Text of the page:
United States District Court, D. South Carolina, Florence Division
BRYAN HARWELL, CHIEF UNITED STATES DISTRICT JUDGE
Arnold Parson Jr., proceeding pro se, filed this action
pursuant to 42 U.S.C. § 1983 alleging, among other
claims, that he was handcuffed in an excessively tight
manner. The matter is now before the Court for consideration
of Defendants' objections to the Report and
Recommendation (“R & R”) of United States
Magistrate Judge Kaymani D. West, who recommends denying
their motion for summary judgment.
Review of the R & R
Magistrate Judge makes only a recommendation to the Court.
The Magistrate Judge's recommendation has no presumptive
weight, and the responsibility to make a final determination
remains with the Court. Mathews v. Weber, 423 U.S.
261, 270-71 (1976). The Court must conduct a de novo review
of those portions of the R & R to which specific
objections are made, and it may accept, reject, or modify, in
whole or in part, the recommendation of the Magistrate Judge
or recommit the matter with instructions. 28 U.S.C. §
636(b)(1); Fed.R.Civ.P. 72(b).
Court must engage in a de novo review of every portion of the
Magistrate Judge's report to which objections have been
filed. Id. However, the Court need not conduct a de
novo review when a party makes only “general and
conclusory objections that do not direct the [C]ourt to a
specific error in the [M]agistrate [Judge]'s proposed
findings and recommendations.” Orpiano v.
Johnson, 687 F.2d 44, 47 (4th Cir. 1982). In the absence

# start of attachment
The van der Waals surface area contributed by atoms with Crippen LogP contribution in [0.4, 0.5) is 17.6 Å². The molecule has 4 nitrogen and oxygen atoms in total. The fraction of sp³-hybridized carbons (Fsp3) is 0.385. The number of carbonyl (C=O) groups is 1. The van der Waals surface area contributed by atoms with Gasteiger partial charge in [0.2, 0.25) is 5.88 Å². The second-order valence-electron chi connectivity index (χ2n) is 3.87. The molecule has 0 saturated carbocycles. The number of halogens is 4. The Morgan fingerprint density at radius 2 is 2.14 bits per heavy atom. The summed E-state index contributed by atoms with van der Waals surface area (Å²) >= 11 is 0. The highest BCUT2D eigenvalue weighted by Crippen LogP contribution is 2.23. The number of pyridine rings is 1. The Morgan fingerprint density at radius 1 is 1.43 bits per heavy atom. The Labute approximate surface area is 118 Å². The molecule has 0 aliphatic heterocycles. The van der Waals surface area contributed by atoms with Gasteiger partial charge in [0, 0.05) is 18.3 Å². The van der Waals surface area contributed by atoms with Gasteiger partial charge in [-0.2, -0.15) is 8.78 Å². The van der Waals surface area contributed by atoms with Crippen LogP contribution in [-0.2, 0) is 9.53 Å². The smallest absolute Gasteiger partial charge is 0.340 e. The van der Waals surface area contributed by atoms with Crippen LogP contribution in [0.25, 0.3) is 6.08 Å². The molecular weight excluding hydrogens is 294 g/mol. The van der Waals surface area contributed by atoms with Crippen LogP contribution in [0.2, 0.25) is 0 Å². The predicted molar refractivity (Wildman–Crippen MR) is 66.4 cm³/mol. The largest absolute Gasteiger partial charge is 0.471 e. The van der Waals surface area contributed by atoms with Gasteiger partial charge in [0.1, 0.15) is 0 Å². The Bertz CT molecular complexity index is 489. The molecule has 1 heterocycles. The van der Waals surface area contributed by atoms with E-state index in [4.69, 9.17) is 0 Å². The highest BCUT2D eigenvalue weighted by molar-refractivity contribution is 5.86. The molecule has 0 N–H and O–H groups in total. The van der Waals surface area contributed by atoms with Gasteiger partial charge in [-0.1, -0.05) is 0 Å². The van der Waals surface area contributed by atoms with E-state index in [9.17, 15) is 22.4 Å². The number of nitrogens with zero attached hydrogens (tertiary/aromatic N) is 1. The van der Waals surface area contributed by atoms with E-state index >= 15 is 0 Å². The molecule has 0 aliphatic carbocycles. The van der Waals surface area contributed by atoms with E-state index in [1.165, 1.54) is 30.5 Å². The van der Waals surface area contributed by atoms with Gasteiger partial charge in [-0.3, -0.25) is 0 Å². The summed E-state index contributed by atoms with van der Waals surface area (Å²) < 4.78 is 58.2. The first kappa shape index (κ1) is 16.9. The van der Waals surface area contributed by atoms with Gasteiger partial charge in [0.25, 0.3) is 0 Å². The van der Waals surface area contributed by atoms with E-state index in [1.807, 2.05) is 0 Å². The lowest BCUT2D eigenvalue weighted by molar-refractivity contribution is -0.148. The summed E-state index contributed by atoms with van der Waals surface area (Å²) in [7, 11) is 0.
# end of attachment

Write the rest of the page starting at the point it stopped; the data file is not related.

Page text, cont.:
of specific objections to the R & R, the Court reviews
only for clear error, Diamond v. Colonial Life & Acc.
Ins. Co., 416 F.3d 310, 315 (4th Cir. 2005), and the
Court need not give any explanation for adopting the
Magistrate Judge's recommendation. Camby v.
Davis, 718 F.2d 198, 199-200 (4th Cir. 1983).
judgment is appropriate when no genuine issue of material
fact exists and the moving party is entitled to judgment as a
matter of law. Reyazuddin v. Montgomery Cty., Md.,
789 F.3d 407, 413 (4th Cir. 2015); see Fed. R. Civ.
P. 56(a) (“The court shall grant summary judgment if
the movant shows that there is no genuine dispute as to any
material fact and the movant is entitled to judgment as a
matter of law.”). “A party asserting that a fact
cannot be or is genuinely disputed must support the assertion
by: (A) citing to particular parts of materials in the record
. . .; or (B) showing that the materials cited do not
establish the absence or presence of a genuine dispute, or
that an adverse party cannot produce admissible evidence to
support the fact.” Fed.R.Civ.P. 56(c)(1). The facts and
inferences to be drawn from the evidence must be viewed in
the light most favorable to the non-moving party,
Reyazuddin, 789 F.3d at 413, but the Court
“cannot weigh the evidence or make credibility
determinations.” Jacobs v. N.C. Admin. Office of
the Courts, 780 F.3d 562, 569 (4th Cir. 2015).
“the mere existence of some alleged factual
dispute between the parties will not defeat an otherwise
properly supported motion for summary judgment; the
requirement is that there be no genuine issue of
material fact.” Anderson v. Liberty Lobby,
Inc., 477 U.S. 242, 247-48 (1986). “A dispute of
material fact is ‘genuine' if sufficient evidence
favoring the non-moving party exists for the trier of fact to
return a verdict for that party.” Seastrunk v.
United States, 25 F.Supp.3d 812, 814 (D.S.C. 2014). A
fact is “material” if proof of its existence or
nonexistence would affect disposition of the case under the
applicable law. Anderson, 477 U.S. at 248.
summary judgment stage, “the moving party must
demonstrate the absence of a genuine issue of material fact.
Once the moving party has met his burden, the nonmoving party
must come forward with some evidence beyond the mere
allegations contained in the pleadings to show that there is
a genuine issue for trial.” Baber v. Hosp. Corp. of
Am., 977 F.2d 872, 874-75 (4th Cir. 1992) (internal